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The Oxford Handbook of Biblical Studies Provides a comprehensive survey of Biblical scholarship in a variety of disciplines.

History (I): Up to the Flood

The Israelite faith was, much more than other ancient Near Eastern religions, tied up with history. The Hebrew Bible begins with creation and proceeds in a straight line in what the Israelites conceived as history—with diversions—to the Babylonian captivity. Some additional books take the story down to the return from the Babylonian captivity. For us it is a matter of concern how historical in our sense of the word these narratives are. The first nine chapters of Genesis—from creation to the Flood—have Mesopotamian parallels. The two accounts of creation—the first in seven days, the second, the Garden of Eden—bear no close relationship to other creation myths, though the first contains some elements, such as beginning from earth and water, found elsewhere in the ancient Near East and beyond. After the accounts of creation, Adam, the first man, heads a line of ten long-lived patriarchs, culminating in the Flood. The Sumerian King List, known from copies c.2100–1600 BCE, in some copies begins with from eight to ten long-reigning kings following the institution of kingship by the gods, and culminating in the Flood. This antediluvian section was originally a separate list, lacking in a late third-millennium copy (c.2100–2000 BCE) and from some early second-millennium copies. However, the form with the prefixed antediluvian section became the norm, and was copied out so that we know it from a late Assyrian copy (c.750–650 BCE) and in Greek from Berossus, a Babylonian priest c.300 BCE. The post-diluvian kings were originally Sumerian rulers, but as the list was copied out over the centuries, the Babylonian kings were added on until at least the earlier part of first millennium BCE. There is one literary version of the Flood in Sumerian, and two major ones in Babylonian, the Atra-hasis Epic, and Tablet XI of the Gilgamesh Epic. Atra-hasis in known from copies c.1700 BCE, long before the earliest possible date for Genesis, so priority in time seems to rest on the Mesopotamian side, where floods are an annual occurrence.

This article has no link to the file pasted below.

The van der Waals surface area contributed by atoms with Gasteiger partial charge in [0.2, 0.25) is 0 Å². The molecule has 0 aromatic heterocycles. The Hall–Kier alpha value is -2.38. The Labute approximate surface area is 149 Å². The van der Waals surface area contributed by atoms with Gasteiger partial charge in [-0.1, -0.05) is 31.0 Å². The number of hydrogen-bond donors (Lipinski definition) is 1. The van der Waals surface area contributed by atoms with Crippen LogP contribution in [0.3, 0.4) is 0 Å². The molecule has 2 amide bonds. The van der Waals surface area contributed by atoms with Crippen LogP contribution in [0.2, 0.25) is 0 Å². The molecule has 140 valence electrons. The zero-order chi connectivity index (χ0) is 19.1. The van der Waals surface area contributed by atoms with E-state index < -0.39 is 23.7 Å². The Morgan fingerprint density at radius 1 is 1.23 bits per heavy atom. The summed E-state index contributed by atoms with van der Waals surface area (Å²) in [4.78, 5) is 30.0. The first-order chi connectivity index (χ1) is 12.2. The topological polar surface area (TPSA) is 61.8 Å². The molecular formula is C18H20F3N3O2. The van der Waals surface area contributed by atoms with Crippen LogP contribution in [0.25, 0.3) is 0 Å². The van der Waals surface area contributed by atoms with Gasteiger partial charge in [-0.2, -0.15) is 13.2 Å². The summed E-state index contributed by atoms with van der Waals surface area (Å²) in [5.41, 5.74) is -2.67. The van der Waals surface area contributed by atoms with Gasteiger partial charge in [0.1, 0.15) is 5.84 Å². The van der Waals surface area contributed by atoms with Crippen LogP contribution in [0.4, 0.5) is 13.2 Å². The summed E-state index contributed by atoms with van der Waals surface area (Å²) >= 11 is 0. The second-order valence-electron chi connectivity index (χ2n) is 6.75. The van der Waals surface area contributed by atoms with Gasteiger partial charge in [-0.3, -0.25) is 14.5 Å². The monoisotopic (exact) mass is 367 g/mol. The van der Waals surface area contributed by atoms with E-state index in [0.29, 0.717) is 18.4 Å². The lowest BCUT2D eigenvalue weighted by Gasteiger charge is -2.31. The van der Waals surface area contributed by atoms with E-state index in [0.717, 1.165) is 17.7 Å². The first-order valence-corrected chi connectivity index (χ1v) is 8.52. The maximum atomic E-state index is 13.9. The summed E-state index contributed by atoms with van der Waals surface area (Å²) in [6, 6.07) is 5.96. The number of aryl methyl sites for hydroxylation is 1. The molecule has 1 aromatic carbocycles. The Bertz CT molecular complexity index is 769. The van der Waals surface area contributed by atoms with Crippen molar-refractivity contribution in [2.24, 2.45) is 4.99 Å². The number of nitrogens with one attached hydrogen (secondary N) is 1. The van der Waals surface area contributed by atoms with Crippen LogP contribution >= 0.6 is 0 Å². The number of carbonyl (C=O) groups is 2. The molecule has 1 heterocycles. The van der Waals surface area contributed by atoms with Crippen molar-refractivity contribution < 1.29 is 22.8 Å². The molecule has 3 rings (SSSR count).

It would appear that the Hebrew author or authors used traditions of Mesopotamian origin in the early chapters of Genesis, but produced something very different in detail. The Sumero-Babylonian list is of kings, not necessarily father and son in succession, while Genesis offers a genealogy leading eventually to the Hebrew monarchy of David and his line. For this too there is a parallel of Mesopotamian origin. A Babylonian tablet with ritual content invokes all the ancestors of Ammi-saduqa, great-great-grandson of Hammurabi, king of Babylon in the seventeenth century BCE. A total of twenty-eight ancestors is given, the last nine being the well-known kings of the First Dynasty of Babylon, the earlier ones not so far identifiable as historical figures. The First Dynasty of Babylon were Amorites, part of a migration down the Euphrates c.2000 BCE. No documents in the Amorite language survive, but thousands of personal names are known, from which it appears that Amorite was a kind of primitive Hebrew. Part of this traditional ancestry of the kings of Babylon also survives in the Assyrian King List, a document first attested in the thirteenth century BCE, but regularly updated until the closing days of the Assyrian power. The information it contains after c.1500 BCE is generally reliable, but the earlier material is a garbled hotchpotch. The section which parallels some of Hammurabi's ancestors is in fact the ancestry of Shamshi-Adad I, king of Assyria c.1800 BCE, and he was not an Assyrian by descent, but an Amorite who had imposed himself on the Assyrians by force of arms. Thus the Amorites in Mesopotamia in the eighteenth and seventeenth centuries BCE had rulers who professed to be descended from a long traditional ancestry, and this is what is combined with the Sumero-Babylonian tradition of long-reigning kings before the Flood in Genesis.

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